Pizza-flavored ice cream, made by Philadelphia-based Little Baby's Ice Cream
Little Baby's Ice Cream

“Frequently, folks will see it on the menu and be incredulous, then be convinced to taste it, giggle, talk about how surprised they are that it really tastes just like pizza … and then order something else,” Angevine said. “That’s just fine. Just as often though, they’ll end up getting a pizza milkshake!”

Little Baby’s flagship location is in Philadelphia's East Kensington neighborhood, but customers can also sample their unconventional goods at additional outposts in West Philadelphia, Baltimore, and a pop-up stand in Washington, D.C.’s Union Market. Just make sure to bring along a sense of adventure, and to leave your preconceived notions of what ice cream should taste like at home.

[h/t Lonely Planet]

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Warby Parker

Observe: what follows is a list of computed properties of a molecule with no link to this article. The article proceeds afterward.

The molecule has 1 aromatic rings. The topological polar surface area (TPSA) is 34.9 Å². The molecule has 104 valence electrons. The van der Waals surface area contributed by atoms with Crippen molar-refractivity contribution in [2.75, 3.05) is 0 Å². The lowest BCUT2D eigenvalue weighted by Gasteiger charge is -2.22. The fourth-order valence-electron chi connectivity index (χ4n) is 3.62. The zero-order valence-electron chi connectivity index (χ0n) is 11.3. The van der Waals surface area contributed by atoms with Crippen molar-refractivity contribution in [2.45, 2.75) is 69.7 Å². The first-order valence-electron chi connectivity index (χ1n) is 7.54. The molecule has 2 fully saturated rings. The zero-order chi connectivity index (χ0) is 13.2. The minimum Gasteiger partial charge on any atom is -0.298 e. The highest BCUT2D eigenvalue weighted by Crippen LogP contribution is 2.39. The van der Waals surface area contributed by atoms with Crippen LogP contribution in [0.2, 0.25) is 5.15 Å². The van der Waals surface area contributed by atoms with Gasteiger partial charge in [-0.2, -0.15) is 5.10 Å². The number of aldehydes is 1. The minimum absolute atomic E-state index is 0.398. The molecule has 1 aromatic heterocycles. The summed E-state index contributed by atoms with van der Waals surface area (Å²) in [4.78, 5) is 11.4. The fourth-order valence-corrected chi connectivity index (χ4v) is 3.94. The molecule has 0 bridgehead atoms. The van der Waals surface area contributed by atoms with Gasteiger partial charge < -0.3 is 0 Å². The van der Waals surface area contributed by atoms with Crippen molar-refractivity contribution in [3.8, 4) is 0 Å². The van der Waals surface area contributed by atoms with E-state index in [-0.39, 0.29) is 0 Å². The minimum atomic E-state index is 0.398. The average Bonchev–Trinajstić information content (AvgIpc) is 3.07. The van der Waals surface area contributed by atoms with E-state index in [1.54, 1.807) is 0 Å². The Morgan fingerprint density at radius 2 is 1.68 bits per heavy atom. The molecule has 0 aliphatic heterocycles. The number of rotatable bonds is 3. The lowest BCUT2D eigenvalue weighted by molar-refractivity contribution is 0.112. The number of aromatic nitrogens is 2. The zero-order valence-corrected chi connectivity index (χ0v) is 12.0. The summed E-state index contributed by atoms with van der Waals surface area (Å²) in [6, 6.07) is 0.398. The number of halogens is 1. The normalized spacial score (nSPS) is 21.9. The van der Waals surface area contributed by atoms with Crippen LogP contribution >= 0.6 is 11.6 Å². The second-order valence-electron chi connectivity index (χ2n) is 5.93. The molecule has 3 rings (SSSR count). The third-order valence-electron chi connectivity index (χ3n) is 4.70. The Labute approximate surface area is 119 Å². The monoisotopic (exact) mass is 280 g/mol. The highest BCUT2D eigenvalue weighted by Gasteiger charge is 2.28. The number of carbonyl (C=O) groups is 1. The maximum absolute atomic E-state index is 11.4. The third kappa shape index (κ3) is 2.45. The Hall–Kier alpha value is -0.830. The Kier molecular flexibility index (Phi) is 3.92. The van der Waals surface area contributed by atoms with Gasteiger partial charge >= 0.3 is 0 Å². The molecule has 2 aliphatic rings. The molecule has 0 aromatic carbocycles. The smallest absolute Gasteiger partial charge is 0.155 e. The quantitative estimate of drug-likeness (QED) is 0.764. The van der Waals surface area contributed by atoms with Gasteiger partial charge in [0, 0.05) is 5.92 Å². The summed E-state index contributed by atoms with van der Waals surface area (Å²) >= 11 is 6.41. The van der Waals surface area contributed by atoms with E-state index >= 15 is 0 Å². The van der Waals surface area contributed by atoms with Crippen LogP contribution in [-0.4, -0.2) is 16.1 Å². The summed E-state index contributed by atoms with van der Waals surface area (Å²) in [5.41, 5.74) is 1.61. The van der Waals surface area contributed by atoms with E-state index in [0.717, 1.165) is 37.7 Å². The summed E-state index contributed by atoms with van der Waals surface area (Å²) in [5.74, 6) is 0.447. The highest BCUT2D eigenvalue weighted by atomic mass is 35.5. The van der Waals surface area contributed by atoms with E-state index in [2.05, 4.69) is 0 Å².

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Space
Warby Parker Is Giving Away Free Eclipse Glasses in August
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Warby Parker

When this year’s rare “all-American” total solar eclipse comes around on August 21, you’ll want to be prepared. Whether you’re chasing the eclipse to Kentucky or viewing it from your backyard, you’ll need a way to watch it safely. That means an eclipse filter over your telescope, or specially designed eclipse glasses.

For the latter, you can just show up at your nearest Warby Parker, and their eye experts will hand over a pair of eclipse glasses. The stores are giving out the free eye protectors throughout August. The company’s Nashville store is also having an eclipse party to view the celestial event on the day-of.

Get your glasses early, because you don’t want to miss out on this eclipse, which will cross the continental U.S. from Oregon to South Carolina. There are only so many total solar eclipses you’ll get to see in your lifetime, after all.